With ANDA approval, one would expect that market entry would soon follow application approval, right? Wrong! The data suggests that only about 40% of generic drugs approved in any year are actually launched in that year and, after 5 years, there are still about 30% of those products that have still not launched. While this is a story in itself, the FDA’s issuance of a final guidance titled Marketing Status Notifications Under Section 506I of the Federal Food, Drug, and Cosmetic Act; Content and Format (here) outlines an important requirement for that subset of drugs that are approved but not marketed within the first 180 days post-approval.
While the guidance also covers notice requirements for discontinuations of drug products and products that are withdrawn, do not miss the need for providing notice to the Agency for new products that don’t come to market quickly. As the percentages outlined above suggest, if FDA approves 1000 ANDAs in any given year, then up to 400 of those are unlikely to launch that year and may be subject to the notification requirements of 506l of the Act. That is a lot of entries to be made through FDA’s gateway!
Once you have notified the FDA that your product will not be launched within the 180 days, FDA will move the product to the discontinued section of the Orange Book. If you decide to launch the product after the 180 days have passed, you then need to provide the FDA notice of the date you plan to begin marketing the product. Reasons for not launching within 180 days post approval may include any one of several things such as validation of manufacturing processes, availability of raw materials, changes in the market dynamics, or other more profitable products competing for manufacturing time.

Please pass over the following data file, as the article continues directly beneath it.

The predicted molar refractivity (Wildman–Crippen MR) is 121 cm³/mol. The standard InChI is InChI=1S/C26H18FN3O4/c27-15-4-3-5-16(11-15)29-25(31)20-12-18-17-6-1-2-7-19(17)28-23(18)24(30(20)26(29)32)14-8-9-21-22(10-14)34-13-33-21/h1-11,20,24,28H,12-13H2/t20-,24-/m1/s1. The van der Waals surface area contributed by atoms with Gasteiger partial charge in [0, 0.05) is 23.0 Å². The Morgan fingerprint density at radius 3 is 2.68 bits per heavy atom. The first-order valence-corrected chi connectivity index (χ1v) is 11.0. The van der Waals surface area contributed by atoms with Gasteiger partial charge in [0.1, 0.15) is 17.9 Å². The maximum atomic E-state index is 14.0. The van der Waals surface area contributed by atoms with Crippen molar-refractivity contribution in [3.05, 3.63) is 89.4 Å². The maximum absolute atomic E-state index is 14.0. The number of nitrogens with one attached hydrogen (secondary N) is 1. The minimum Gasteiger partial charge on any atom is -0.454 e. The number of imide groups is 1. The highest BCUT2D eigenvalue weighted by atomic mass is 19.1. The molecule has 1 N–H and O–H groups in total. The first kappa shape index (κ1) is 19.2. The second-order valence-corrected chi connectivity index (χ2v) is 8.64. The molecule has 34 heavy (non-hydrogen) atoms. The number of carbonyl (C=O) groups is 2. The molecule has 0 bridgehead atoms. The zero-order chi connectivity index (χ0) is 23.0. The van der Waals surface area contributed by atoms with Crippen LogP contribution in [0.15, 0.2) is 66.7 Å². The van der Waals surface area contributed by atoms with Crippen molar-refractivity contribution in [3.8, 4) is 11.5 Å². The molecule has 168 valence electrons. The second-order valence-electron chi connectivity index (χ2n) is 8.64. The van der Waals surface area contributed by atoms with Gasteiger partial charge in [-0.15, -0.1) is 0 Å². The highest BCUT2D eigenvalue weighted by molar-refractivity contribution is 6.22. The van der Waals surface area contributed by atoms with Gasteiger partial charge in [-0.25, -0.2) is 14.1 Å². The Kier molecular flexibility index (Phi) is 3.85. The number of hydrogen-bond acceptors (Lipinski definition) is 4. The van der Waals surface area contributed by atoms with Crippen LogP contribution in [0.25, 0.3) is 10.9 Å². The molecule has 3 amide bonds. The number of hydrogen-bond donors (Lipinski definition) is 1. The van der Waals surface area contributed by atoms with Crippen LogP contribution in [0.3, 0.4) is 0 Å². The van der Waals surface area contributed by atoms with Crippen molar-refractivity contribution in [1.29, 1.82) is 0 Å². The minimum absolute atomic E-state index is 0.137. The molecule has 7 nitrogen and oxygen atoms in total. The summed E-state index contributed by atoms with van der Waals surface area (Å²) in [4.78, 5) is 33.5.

The guidance asks that firms alert the FDA about initial introduction of the product that has not been launched within the 180 days and suggests that notification be sent to the Agency 30-60 days before planned product introduction, so that they have time to place the product back into the active section of the Orange Book. Beware, this 2-month period may impact reimbursement in the cases where you plan to initially market on something like day 200 or 240 after approval and there may not be time for FDA to make the Orange Book change. It is suggested that in such situations you have a discussion with the appropriate Office of Generic Drug Project Manager to obtain their view on the notification action in that short window and to see whether an exception can be made, if you have a date certain for introduction within a month or two after 180 days after approval.